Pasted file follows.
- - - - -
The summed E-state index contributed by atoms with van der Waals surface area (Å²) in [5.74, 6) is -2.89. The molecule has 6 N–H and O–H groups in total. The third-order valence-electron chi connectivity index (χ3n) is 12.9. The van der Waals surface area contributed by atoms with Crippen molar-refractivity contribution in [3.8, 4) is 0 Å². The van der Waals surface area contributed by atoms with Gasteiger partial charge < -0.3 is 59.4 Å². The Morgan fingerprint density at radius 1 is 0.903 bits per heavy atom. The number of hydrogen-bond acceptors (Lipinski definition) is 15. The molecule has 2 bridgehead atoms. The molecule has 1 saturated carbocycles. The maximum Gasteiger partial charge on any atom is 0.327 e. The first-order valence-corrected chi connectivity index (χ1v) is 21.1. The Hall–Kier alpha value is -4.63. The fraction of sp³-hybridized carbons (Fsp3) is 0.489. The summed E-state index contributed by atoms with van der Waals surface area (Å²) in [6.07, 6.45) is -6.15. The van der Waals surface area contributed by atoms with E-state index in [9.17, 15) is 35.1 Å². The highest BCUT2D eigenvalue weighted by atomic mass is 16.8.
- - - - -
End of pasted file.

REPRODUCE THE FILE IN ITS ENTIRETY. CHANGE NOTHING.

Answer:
The summed E-state index contributed by atoms with van der Waals surface area (Å²) in [5.74, 6) is -2.89. The molecule has 6 N–H and O–H groups in total. The third-order valence-electron chi connectivity index (χ3n) is 12.9. The van der Waals surface area contributed by atoms with Crippen molar-refractivity contribution in [3.8, 4) is 0 Å². The van der Waals surface area contributed by atoms with Gasteiger partial charge < -0.3 is 59.4 Å². The Morgan fingerprint density at radius 1 is 0.903 bits per heavy atom. The number of hydrogen-bond acceptors (Lipinski definition) is 15. The molecule has 2 bridgehead atoms. The molecule has 1 saturated carbocycles. The maximum Gasteiger partial charge on any atom is 0.327 e. The first-order valence-corrected chi connectivity index (χ1v) is 21.1. The Hall–Kier alpha value is -4.63. The fraction of sp³-hybridized carbons (Fsp3) is 0.489. The summed E-state index contributed by atoms with van der Waals surface area (Å²) in [6.07, 6.45) is -6.15. The van der Waals surface area contributed by atoms with E-state index in [9.17, 15) is 35.1 Å². The highest BCUT2D eigenvalue weighted by atomic mass is 16.8.